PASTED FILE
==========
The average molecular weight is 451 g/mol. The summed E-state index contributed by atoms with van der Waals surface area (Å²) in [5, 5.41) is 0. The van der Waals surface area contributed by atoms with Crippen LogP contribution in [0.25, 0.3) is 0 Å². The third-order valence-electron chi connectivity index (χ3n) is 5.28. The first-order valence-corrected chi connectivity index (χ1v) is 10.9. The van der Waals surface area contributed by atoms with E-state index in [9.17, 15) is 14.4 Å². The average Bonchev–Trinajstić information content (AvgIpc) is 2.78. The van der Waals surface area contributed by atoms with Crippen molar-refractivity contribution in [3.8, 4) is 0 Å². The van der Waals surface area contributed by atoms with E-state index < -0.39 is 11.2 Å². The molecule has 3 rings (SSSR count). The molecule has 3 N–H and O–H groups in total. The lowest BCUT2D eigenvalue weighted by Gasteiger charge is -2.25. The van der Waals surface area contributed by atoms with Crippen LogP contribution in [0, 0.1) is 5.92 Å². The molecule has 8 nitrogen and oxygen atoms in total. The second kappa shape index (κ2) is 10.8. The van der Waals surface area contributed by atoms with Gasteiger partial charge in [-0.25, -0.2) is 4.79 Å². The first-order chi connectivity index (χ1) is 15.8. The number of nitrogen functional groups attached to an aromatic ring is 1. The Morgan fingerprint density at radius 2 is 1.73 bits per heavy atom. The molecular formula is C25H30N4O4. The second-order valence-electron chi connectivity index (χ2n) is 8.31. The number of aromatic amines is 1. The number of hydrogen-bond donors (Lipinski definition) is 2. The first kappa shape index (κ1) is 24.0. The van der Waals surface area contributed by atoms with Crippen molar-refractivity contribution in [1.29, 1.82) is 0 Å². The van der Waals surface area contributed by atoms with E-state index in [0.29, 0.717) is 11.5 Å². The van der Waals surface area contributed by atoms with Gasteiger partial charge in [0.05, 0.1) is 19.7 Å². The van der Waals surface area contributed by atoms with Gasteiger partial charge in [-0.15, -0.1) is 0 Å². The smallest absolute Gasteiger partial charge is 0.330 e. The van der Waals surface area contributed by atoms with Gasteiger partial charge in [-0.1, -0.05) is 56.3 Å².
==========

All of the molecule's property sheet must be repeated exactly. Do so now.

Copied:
The average molecular weight is 451 g/mol. The summed E-state index contributed by atoms with van der Waals surface area (Å²) in [5, 5.41) is 0. The van der Waals surface area contributed by atoms with Crippen LogP contribution in [0.25, 0.3) is 0 Å². The third-order valence-electron chi connectivity index (χ3n) is 5.28. The first-order valence-corrected chi connectivity index (χ1v) is 10.9. The van der Waals surface area contributed by atoms with E-state index in [9.17, 15) is 14.4 Å². The average Bonchev–Trinajstić information content (AvgIpc) is 2.78. The van der Waals surface area contributed by atoms with Crippen molar-refractivity contribution in [3.8, 4) is 0 Å². The van der Waals surface area contributed by atoms with E-state index < -0.39 is 11.2 Å². The molecule has 3 rings (SSSR count). The molecule has 3 N–H and O–H groups in total. The lowest BCUT2D eigenvalue weighted by Gasteiger charge is -2.25. The van der Waals surface area contributed by atoms with Crippen LogP contribution in [0, 0.1) is 5.92 Å². The molecule has 8 nitrogen and oxygen atoms in total. The second kappa shape index (κ2) is 10.8. The van der Waals surface area contributed by atoms with Gasteiger partial charge in [-0.25, -0.2) is 4.79 Å². The first-order chi connectivity index (χ1) is 15.8. The number of nitrogen functional groups attached to an aromatic ring is 1. The Morgan fingerprint density at radius 2 is 1.73 bits per heavy atom. The molecular formula is C25H30N4O4. The second-order valence-electron chi connectivity index (χ2n) is 8.31. The number of aromatic amines is 1. The number of hydrogen-bond donors (Lipinski definition) is 2. The first kappa shape index (κ1) is 24.0. The van der Waals surface area contributed by atoms with Crippen molar-refractivity contribution in [1.29, 1.82) is 0 Å². The van der Waals surface area contributed by atoms with E-state index in [0.29, 0.717) is 11.5 Å². The van der Waals surface area contributed by atoms with Gasteiger partial charge in [0.05, 0.1) is 19.7 Å². The van der Waals surface area contributed by atoms with Gasteiger partial charge in [-0.15, -0.1) is 0 Å². The smallest absolute Gasteiger partial charge is 0.330 e. The van der Waals surface area contributed by atoms with Gasteiger partial charge in [-0.1, -0.05) is 56.3 Å².